So it’s been a while but I’m finalllllllly back posting again. I spent the summer in Thailand for two months which as you can imagine - was pretty incredible, but soon upon arriving back home I fell quite sick and just as I got better it was time to go straight back to Uni, meaning that I never got round to uploading any content (other than the gram). 

I thought id start with my second favourite part of Thailand - Chiang Mai who narrowly misses out on top spot to the hippie town of Pai. After spending my birthday in the city, and just coming from Bangkok, it was more than compulsory for some secluded time in the jungle. I did a three day jungle trek with a company through my hostel (D-Well Hostel) where transfers, accommodation, food and activities (excluding the elephant sanctuary) were all included for around 1690 baht (£40 roughly). 


Day one starts with transfer pick ups from your hostel which in my case was 7:30am and then onto picking up the remaining people who will be accompanying you on the tour from other hostels/hotels. I did this trek solo not knowing anyone, but within a hours I was friends with 2 other Brits, 2 Deutch chaps and 1 Spanish girl who were all on the same tour. 

On the way to the jungle you have a refreshment stop at a butterfly and orchid farm which was quite the contrary to the usual petrol station back in the UK... Spending a good few minutes having a gander at some of the impressive butterfly patterns and flowers it was time to get back on route. 


The trek was split over three days: to the camp, to the waterfalls/rafting and lastly to the elephant sanctuary. Each day consisted off a good 4-5 hours trekking depending on your ability which would mean it would take you two or so hours to get from camp to the next activity or site, then two or so hours back. 

The waterfalls were pretty cool but each tour had a allocated time slot where as you arrive the previous group automatically leave which was good in the sense the falls were never too overcrowded, but on the other hand meant you had to leave fairly soon as the next group arrived. The waterfalls were home to lots of little macaque’s surrounding the water like the little baby one I managed to grab a selfie with.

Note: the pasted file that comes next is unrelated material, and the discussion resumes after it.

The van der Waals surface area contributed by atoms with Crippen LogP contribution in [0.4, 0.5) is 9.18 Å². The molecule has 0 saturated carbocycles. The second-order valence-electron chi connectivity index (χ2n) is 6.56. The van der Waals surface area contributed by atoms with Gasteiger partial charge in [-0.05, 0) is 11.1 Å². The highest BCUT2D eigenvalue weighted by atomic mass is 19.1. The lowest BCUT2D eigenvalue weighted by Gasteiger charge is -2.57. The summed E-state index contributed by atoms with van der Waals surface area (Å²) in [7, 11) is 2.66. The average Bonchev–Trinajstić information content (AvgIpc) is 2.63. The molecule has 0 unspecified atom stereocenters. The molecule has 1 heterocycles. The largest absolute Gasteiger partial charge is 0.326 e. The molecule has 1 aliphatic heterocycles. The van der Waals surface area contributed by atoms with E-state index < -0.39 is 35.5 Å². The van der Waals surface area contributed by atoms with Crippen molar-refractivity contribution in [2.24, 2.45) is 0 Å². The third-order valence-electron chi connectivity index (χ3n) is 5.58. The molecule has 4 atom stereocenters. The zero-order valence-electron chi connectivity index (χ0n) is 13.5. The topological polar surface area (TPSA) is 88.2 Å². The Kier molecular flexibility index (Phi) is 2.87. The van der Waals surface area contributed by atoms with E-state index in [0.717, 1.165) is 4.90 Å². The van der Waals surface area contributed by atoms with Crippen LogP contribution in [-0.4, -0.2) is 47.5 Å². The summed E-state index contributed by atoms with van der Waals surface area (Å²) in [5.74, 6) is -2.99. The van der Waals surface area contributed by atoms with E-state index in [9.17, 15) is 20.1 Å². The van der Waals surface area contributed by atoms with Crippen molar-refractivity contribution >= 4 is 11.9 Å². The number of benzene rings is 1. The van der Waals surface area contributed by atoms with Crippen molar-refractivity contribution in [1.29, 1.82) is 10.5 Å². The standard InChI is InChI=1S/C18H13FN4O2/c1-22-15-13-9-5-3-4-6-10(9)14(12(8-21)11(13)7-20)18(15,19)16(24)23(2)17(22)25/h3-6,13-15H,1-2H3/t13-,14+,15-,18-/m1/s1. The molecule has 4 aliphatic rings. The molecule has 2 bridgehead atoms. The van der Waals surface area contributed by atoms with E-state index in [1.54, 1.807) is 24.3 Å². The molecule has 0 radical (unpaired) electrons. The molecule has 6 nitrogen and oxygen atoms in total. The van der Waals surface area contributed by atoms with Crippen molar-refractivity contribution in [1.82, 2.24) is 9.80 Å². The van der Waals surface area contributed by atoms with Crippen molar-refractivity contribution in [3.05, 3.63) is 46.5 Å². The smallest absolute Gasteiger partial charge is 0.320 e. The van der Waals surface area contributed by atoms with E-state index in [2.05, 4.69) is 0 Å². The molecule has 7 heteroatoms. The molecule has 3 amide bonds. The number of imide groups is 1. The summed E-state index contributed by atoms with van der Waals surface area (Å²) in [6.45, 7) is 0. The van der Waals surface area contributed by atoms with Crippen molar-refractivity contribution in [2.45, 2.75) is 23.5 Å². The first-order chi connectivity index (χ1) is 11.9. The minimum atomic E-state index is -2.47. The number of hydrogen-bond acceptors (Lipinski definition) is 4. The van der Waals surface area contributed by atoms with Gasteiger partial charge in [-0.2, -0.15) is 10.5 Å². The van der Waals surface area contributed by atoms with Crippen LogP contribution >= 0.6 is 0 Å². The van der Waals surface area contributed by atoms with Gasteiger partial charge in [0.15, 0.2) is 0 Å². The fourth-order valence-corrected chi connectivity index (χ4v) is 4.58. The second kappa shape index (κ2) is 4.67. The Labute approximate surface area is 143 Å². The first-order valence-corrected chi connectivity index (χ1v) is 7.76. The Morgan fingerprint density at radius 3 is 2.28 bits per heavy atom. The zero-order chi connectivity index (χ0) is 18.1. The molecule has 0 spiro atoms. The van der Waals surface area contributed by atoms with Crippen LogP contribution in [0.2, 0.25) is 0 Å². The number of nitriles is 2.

Meals were all included but being a vegetarian the options were fairly limited, just rice and steamed vegetables but after trekking and being in the sun for several hours you work up quite the appetite. 

I personally found the trek not too challenging in comparison to this Sapa trek I did in Vietnam a couple of years ago. It was definitely suitable for the who don't have too much experience with trekking.


Most jungle trek’s include some sort of elephant tour in the jungle and with tourism in Thailand being at an all time peak - especially with backpackers, it is scarily common for backpackers to ride elephants which is something I was strongly against. Instead I wanted to find a sanctuary who truly cared for the rescued elephants wellbeing, even if it meant spending more. Even when tourists believe they are going to a sanctuary they can be misled by false advertising and in reality the 'sanctuary' they have visited is no different to the common elephant trek - doing your homework and digging deep looking at reviews and contacting other travellers is the only real way to avoid this. 

And there is a real sheer importance in rehabilitation centres and their contribution to the welfare and development of rescued elephants who have been bred to perform/entertain from a young age - as unfortunately its not as simple as releasing them back into the wild, so spending a few days helping look after them is extremely rewarding. 


No comments

Post a Comment

© BRADLEY BOW | All rights reserved.